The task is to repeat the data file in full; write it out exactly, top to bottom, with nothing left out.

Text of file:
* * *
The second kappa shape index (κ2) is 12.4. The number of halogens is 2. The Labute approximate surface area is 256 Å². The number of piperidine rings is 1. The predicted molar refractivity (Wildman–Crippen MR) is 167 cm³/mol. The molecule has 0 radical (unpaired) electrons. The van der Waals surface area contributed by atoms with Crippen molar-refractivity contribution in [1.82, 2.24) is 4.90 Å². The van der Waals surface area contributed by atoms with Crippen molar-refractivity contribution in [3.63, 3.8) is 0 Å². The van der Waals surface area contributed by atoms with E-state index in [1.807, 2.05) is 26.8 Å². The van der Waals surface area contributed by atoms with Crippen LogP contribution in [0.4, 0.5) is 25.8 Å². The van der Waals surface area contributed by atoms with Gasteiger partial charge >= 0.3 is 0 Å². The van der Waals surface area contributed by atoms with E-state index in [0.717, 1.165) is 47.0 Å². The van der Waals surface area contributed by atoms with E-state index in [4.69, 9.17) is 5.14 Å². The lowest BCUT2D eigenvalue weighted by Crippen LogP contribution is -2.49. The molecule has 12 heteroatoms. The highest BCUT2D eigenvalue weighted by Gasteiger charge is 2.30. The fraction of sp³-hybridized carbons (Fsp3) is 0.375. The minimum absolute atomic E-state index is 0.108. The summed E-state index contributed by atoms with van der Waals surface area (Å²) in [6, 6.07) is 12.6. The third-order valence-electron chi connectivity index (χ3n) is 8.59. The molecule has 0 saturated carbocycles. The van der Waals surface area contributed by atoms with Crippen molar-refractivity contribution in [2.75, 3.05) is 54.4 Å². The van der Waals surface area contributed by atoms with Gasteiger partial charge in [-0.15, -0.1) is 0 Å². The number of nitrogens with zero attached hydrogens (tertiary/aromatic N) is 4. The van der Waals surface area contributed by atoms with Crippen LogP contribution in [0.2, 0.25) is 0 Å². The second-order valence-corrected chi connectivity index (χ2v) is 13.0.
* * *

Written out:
The second kappa shape index (κ2) is 12.4. The number of halogens is 2. The Labute approximate surface area is 256 Å². The number of piperidine rings is 1. The predicted molar refractivity (Wildman–Crippen MR) is 167 cm³/mol. The molecule has 0 radical (unpaired) electrons. The van der Waals surface area contributed by atoms with Crippen molar-refractivity contribution in [1.82, 2.24) is 4.90 Å². The van der Waals surface area contributed by atoms with Crippen molar-refractivity contribution in [3.63, 3.8) is 0 Å². The van der Waals surface area contributed by atoms with E-state index in [1.807, 2.05) is 26.8 Å². The van der Waals surface area contributed by atoms with Crippen LogP contribution in [0.4, 0.5) is 25.8 Å². The van der Waals surface area contributed by atoms with Gasteiger partial charge >= 0.3 is 0 Å². The van der Waals surface area contributed by atoms with E-state index in [0.717, 1.165) is 47.0 Å². The van der Waals surface area contributed by atoms with E-state index in [4.69, 9.17) is 5.14 Å². The lowest BCUT2D eigenvalue weighted by Crippen LogP contribution is -2.49. The molecule has 12 heteroatoms. The highest BCUT2D eigenvalue weighted by Gasteiger charge is 2.30. The fraction of sp³-hybridized carbons (Fsp3) is 0.375. The minimum absolute atomic E-state index is 0.108. The summed E-state index contributed by atoms with van der Waals surface area (Å²) in [6, 6.07) is 12.6. The third-order valence-electron chi connectivity index (χ3n) is 8.59. The molecule has 0 saturated carbocycles. The van der Waals surface area contributed by atoms with Crippen molar-refractivity contribution in [2.75, 3.05) is 54.4 Å². The van der Waals surface area contributed by atoms with Gasteiger partial charge in [-0.15, -0.1) is 0 Å². The number of nitrogens with zero attached hydrogens (tertiary/aromatic N) is 4. The van der Waals surface area contributed by atoms with Crippen LogP contribution in [0.2, 0.25) is 0 Å². The second-order valence-corrected chi connectivity index (χ2v) is 13.0.